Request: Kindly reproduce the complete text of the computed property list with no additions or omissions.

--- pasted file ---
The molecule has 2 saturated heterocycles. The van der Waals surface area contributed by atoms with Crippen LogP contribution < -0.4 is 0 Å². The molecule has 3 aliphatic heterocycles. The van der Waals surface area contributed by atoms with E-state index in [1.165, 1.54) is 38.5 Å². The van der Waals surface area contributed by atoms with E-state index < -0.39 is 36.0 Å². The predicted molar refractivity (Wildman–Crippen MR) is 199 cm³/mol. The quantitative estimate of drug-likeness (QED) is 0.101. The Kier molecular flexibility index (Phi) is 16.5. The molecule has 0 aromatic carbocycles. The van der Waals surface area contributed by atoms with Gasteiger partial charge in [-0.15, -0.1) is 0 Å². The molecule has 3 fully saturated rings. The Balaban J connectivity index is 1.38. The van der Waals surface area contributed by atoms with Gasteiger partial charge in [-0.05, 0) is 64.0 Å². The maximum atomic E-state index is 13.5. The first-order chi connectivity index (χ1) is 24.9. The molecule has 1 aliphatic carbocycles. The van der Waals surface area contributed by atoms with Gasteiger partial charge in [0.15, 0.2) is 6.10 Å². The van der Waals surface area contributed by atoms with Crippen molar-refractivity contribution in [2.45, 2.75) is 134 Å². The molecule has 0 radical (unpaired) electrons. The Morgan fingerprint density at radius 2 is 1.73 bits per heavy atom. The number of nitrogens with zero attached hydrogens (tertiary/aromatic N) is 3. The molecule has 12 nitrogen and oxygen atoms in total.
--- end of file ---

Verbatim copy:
The molecule has 2 saturated heterocycles. The van der Waals surface area contributed by atoms with Crippen LogP contribution < -0.4 is 0 Å². The molecule has 3 aliphatic heterocycles. The van der Waals surface area contributed by atoms with E-state index in [1.165, 1.54) is 38.5 Å². The van der Waals surface area contributed by atoms with E-state index < -0.39 is 36.0 Å². The predicted molar refractivity (Wildman–Crippen MR) is 199 cm³/mol. The quantitative estimate of drug-likeness (QED) is 0.101. The Kier molecular flexibility index (Phi) is 16.5. The molecule has 0 aromatic carbocycles. The van der Waals surface area contributed by atoms with Gasteiger partial charge in [-0.15, -0.1) is 0 Å². The molecule has 3 fully saturated rings. The Balaban J connectivity index is 1.38. The van der Waals surface area contributed by atoms with Gasteiger partial charge in [-0.05, 0) is 64.0 Å². The maximum atomic E-state index is 13.5. The first-order chi connectivity index (χ1) is 24.9. The molecule has 1 aliphatic carbocycles. The van der Waals surface area contributed by atoms with Gasteiger partial charge in [0.15, 0.2) is 6.10 Å². The van der Waals surface area contributed by atoms with Crippen molar-refractivity contribution in [2.45, 2.75) is 134 Å². The molecule has 0 radical (unpaired) electrons. The Morgan fingerprint density at radius 2 is 1.73 bits per heavy atom. The number of nitrogens with zero attached hydrogens (tertiary/aromatic N) is 3. The molecule has 12 nitrogen and oxygen atoms in total.